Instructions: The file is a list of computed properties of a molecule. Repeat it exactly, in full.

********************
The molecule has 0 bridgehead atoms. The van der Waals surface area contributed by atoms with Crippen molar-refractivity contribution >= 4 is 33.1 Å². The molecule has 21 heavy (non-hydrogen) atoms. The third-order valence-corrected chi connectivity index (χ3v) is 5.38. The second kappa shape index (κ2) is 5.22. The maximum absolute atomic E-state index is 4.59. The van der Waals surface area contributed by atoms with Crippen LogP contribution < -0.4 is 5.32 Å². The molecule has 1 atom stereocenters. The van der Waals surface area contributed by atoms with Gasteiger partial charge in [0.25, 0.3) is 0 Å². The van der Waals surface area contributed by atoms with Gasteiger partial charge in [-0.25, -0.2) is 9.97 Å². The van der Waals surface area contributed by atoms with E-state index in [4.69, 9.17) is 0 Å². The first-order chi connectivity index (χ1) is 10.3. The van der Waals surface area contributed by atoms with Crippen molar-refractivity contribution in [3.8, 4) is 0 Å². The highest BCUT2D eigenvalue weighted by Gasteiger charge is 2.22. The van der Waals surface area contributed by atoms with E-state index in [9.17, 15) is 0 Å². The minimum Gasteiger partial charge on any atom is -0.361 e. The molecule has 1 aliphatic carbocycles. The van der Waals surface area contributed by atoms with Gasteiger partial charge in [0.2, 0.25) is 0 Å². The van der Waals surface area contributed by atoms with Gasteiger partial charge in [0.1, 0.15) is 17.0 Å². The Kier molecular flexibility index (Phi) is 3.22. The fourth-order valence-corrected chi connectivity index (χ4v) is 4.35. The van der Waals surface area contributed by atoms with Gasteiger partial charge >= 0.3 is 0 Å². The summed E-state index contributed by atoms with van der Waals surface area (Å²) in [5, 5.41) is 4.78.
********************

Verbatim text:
The molecule has 0 bridgehead atoms. The van der Waals surface area contributed by atoms with Crippen molar-refractivity contribution >= 4 is 33.1 Å². The molecule has 21 heavy (non-hydrogen) atoms. The third-order valence-corrected chi connectivity index (χ3v) is 5.38. The second kappa shape index (κ2) is 5.22. The maximum absolute atomic E-state index is 4.59. The van der Waals surface area contributed by atoms with Crippen LogP contribution < -0.4 is 5.32 Å². The molecule has 1 atom stereocenters. The van der Waals surface area contributed by atoms with Gasteiger partial charge in [0.25, 0.3) is 0 Å². The van der Waals surface area contributed by atoms with Gasteiger partial charge in [-0.25, -0.2) is 9.97 Å². The van der Waals surface area contributed by atoms with E-state index in [4.69, 9.17) is 0 Å². The first-order chi connectivity index (χ1) is 10.3. The van der Waals surface area contributed by atoms with Crippen molar-refractivity contribution in [3.8, 4) is 0 Å². The highest BCUT2D eigenvalue weighted by Gasteiger charge is 2.22. The van der Waals surface area contributed by atoms with E-state index in [9.17, 15) is 0 Å². The minimum Gasteiger partial charge on any atom is -0.361 e. The molecule has 1 aliphatic carbocycles. The van der Waals surface area contributed by atoms with Gasteiger partial charge in [0.2, 0.25) is 0 Å². The van der Waals surface area contributed by atoms with Gasteiger partial charge in [0.1, 0.15) is 17.0 Å². The Kier molecular flexibility index (Phi) is 3.22. The fourth-order valence-corrected chi connectivity index (χ4v) is 4.35. The van der Waals surface area contributed by atoms with Gasteiger partial charge >= 0.3 is 0 Å². The summed E-state index contributed by atoms with van der Waals surface area (Å²) in [5, 5.41) is 4.78.